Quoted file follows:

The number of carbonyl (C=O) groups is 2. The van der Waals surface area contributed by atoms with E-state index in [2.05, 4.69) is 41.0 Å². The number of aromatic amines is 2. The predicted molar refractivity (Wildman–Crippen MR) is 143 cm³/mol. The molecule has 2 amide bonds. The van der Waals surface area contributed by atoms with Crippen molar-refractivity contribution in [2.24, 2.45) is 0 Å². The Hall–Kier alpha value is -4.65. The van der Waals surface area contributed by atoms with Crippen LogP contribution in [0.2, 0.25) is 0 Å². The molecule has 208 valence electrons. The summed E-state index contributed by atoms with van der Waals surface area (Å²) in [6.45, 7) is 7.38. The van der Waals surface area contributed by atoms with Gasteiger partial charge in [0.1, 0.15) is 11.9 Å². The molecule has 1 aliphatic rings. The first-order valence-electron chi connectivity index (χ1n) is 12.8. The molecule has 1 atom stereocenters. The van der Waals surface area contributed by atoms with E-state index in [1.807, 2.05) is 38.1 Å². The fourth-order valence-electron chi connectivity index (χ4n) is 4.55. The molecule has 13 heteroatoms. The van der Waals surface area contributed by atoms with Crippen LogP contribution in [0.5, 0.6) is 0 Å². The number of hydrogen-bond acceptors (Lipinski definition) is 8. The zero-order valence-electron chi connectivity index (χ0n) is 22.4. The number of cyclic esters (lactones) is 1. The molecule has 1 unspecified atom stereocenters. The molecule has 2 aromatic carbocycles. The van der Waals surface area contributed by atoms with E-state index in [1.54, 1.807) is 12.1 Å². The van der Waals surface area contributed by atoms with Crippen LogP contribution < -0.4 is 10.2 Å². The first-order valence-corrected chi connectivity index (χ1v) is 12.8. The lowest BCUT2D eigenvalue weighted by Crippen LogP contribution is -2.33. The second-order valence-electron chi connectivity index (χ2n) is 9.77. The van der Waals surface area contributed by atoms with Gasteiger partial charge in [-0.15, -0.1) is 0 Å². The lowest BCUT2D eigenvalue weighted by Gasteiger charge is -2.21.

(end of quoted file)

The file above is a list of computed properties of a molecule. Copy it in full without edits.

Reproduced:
The number of carbonyl (C=O) groups is 2. The van der Waals surface area contributed by atoms with E-state index in [2.05, 4.69) is 41.0 Å². The number of aromatic amines is 2. The predicted molar refractivity (Wildman–Crippen MR) is 143 cm³/mol. The molecule has 2 amide bonds. The van der Waals surface area contributed by atoms with Crippen molar-refractivity contribution in [2.24, 2.45) is 0 Å². The Hall–Kier alpha value is -4.65. The van der Waals surface area contributed by atoms with Crippen LogP contribution in [0.2, 0.25) is 0 Å². The molecule has 208 valence electrons. The summed E-state index contributed by atoms with van der Waals surface area (Å²) in [6.45, 7) is 7.38. The van der Waals surface area contributed by atoms with Gasteiger partial charge in [0.1, 0.15) is 11.9 Å². The molecule has 1 aliphatic rings. The first-order valence-electron chi connectivity index (χ1n) is 12.8. The molecule has 1 atom stereocenters. The van der Waals surface area contributed by atoms with E-state index in [1.807, 2.05) is 38.1 Å². The fourth-order valence-electron chi connectivity index (χ4n) is 4.55. The molecule has 13 heteroatoms. The van der Waals surface area contributed by atoms with Crippen LogP contribution in [0.5, 0.6) is 0 Å². The number of hydrogen-bond acceptors (Lipinski definition) is 8. The zero-order valence-electron chi connectivity index (χ0n) is 22.4. The number of cyclic esters (lactones) is 1. The molecule has 1 unspecified atom stereocenters. The molecule has 2 aromatic carbocycles. The van der Waals surface area contributed by atoms with E-state index in [1.54, 1.807) is 12.1 Å². The van der Waals surface area contributed by atoms with Crippen LogP contribution < -0.4 is 10.2 Å². The first-order valence-corrected chi connectivity index (χ1v) is 12.8. The lowest BCUT2D eigenvalue weighted by Crippen LogP contribution is -2.33. The second-order valence-electron chi connectivity index (χ2n) is 9.77. The van der Waals surface area contributed by atoms with Gasteiger partial charge in [-0.15, -0.1) is 0 Å². The lowest BCUT2D eigenvalue weighted by Gasteiger charge is -2.21.